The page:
• Dist ed market will grow rapidly and be increasingly competitive – US has large for-profit DE sectors. Difference between them and us is profit/shareholder value. Our cause more noble.  Need to understand them and stay in front, and never sacrifice our mission and values as we compete with them.
  • Technology will shift from content centric to people centric – very enthusiastic on this.  Our ability to embrace, extend and take OU innovation and quickly mainstream it – is terribly exciting and a business imperative
  • ‘Flat world’ puts skills agenda on Government policy agenda
  • Financial crisis uncertainty, but also unprecedented opportunities for change – will put presure on everyone, who knows for how long.  While everyone else is looking at the downside (which we must), but (his optimistic side) says will put pressure on to address skills gap, help citizens to get employable skills, realise what they want out of their lives.  Will help world sig themselves out.

Cites John Gray, Success and Sustainability: Tertiary Education’s Global Challenge – must be

  • Responsive,
  • Effective,- Quality. Supported Open Learning model – cannot sacrifice the quality. Can’t use quality as an excuse not to innovate and be responsive.
  • Efficient – Pressure. Not a business but sometimes need to act like one, allocate resources right.

Shows OU Futures – declares that we do not need a whole new set of priorities, they’re great.  Evolve, develop nuance, though. The plan we have is the right plan.  More thoughts to come, though.

Getting Started, wants to

  • Get to know you and our students.  Will get out and about very quickly, is stealthy in a cube environment. Not just MK, expect to see a Bean near you very quickly.
  • Get insight in to how University is perceived, without responsibility, so will seize the day. Doing already. Everyone has an opinion of you! Reputaiton is strong.
  • Listen – asks lots of questions, from lots of angles
  • Hit pause – wait before answering every question (mother said to put this in), important not to jump to premature conclusions, and don’t ask him to. Needs to understand the history, is very very important.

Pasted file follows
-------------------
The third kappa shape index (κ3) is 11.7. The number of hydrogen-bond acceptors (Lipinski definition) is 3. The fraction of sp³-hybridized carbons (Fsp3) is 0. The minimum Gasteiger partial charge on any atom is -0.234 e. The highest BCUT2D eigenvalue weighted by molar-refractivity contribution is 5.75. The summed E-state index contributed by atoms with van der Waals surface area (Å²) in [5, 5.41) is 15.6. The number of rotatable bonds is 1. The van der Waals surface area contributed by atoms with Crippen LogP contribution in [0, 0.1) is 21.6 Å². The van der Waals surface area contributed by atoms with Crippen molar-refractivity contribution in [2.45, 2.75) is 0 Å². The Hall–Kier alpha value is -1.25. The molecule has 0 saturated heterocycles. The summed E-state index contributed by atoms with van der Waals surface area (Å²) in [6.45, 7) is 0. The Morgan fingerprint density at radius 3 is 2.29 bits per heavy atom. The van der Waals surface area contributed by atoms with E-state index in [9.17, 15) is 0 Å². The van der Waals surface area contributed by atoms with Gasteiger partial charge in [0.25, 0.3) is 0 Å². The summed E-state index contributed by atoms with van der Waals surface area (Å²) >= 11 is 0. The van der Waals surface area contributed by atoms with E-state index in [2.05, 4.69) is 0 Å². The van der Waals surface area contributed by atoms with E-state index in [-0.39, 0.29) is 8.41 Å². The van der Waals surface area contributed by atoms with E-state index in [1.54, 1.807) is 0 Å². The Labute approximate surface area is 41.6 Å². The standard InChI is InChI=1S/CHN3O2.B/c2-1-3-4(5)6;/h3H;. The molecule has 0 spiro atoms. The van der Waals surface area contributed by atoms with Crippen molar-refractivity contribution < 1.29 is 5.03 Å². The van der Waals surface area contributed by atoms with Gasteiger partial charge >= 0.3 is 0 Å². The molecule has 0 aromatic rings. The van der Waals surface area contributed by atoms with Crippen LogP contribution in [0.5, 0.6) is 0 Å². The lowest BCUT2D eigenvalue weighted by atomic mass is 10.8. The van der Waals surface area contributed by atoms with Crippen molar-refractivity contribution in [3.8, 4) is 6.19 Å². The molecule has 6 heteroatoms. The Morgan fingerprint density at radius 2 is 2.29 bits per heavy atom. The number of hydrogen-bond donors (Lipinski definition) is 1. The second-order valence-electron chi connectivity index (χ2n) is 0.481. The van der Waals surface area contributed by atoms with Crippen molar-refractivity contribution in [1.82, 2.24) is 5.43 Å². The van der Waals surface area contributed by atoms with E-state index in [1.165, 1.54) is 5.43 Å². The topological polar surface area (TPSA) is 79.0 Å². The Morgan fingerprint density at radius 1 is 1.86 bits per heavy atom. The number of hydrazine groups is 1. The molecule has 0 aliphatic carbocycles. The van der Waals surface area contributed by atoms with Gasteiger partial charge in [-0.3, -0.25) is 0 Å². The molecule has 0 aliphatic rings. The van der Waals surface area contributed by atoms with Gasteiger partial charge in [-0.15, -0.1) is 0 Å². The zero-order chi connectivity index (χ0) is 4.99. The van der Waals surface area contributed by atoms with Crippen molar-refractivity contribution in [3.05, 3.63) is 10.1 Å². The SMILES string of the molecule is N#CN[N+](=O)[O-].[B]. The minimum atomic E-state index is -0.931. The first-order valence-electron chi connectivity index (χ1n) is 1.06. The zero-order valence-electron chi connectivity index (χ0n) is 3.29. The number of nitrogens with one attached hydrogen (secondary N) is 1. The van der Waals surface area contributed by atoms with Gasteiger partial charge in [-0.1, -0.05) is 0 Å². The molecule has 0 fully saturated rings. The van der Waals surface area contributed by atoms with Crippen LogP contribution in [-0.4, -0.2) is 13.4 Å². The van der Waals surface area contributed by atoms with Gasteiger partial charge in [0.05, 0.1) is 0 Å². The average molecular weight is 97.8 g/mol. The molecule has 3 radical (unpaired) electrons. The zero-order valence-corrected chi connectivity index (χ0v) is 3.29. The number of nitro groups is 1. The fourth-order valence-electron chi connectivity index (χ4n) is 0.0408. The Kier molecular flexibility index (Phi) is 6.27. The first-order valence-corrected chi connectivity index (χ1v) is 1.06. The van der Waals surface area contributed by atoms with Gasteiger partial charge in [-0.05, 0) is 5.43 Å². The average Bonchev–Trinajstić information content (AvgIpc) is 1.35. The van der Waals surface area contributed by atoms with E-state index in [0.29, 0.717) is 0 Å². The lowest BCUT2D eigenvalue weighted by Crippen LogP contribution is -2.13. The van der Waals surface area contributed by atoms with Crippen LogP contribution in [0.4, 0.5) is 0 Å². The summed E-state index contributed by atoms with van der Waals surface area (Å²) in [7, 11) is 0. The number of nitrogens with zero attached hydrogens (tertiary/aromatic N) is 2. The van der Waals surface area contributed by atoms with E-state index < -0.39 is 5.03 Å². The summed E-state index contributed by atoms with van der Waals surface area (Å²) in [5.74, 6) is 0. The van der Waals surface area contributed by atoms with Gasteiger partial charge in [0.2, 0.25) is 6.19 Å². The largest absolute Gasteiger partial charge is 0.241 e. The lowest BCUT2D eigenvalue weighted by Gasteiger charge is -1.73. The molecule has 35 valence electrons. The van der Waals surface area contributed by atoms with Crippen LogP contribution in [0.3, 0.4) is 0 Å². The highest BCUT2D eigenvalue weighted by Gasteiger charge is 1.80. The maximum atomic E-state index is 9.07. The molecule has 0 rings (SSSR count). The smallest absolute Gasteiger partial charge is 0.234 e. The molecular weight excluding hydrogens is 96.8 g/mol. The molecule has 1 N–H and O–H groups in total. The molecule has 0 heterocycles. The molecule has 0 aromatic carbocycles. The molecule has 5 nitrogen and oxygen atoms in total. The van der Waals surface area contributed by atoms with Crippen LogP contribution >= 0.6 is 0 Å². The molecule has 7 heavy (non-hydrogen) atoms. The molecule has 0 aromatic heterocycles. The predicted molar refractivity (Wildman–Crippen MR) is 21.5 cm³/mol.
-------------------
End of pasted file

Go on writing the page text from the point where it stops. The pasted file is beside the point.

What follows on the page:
• Give feeedback – take what he learns and communicate back
  • Draw on and make great use of your expertise.

OU student feedback – quote from Kerzy Lando, 84, BA Hons, “Life has taught me several lessons …”

Honour and privilege to stand … on this riser they’ve given me so you can see me.  I am in awe of the opportunity to be part of the community you’ve built.

Q & A

(his phrase for it)

Brigid Heywood – MB “Hello Brigid”. – Value of education should take note of, also climate change. What can we do?

MB: Climate change is going to require every human to get behind.  OU response is multidimensional: what we do with our working practices, and how we deliver our programmes, reduce travel needs.  Contrasted brick and mortar or click and mortar.  Then what we teach.

Lots of questions with same theme (and much polemic): When does the OU intend to go cross-platform?  Non-Windows computers.

MB: What a surprise! Where did that question come from?  Couldn’t be more delighted at the question.  Technology should provide as much freedom of choice as possible.  Firm believer in interoperability.  (Knows what that means.)  Fraser and I are debating but I’m determined to get an iPhone, because it’s fit for purpose, it’s the best device.  Microsoft was just a waypoint in his career in the intersection of technology and education.

Darrell Ince: Tension between university and business requirements, impinge on academics.

MB: We do have to face this, have new entrants in our world, playing with a different playbook. Will require us to be knowledgeable, and adjust to it.  Am never going to sacrifice the mission or quality or how we serve our students.  We’re not a business but we have to act like one – intelligence on trends in the marketplace, shifting student demands, government policy shifts.  Inclusive and decisive – we will need to keep pace.  The DE marketplace worldwide is on fire, 25% to 55% compound average growth rate, don’t join that and stand still.  1. Be open and don’t deny.  2. Compare what’s going on with our mission and value.  Then formulate a competitive response.  Faster than ever before.

Martin Weller: Shortest question of the day. If you could overcome one challenge in your tenure, what would it be.

MB: Being short!  Good question.  Touched on it already: scale, and quality. All must work on that, with technology.  All you missionaries, pack your bags, we’re off again.

Nottingham (in the room): Gordon Lammie – joined in 1970. Been through many different periods. Financial situation. Agre with being a good employer.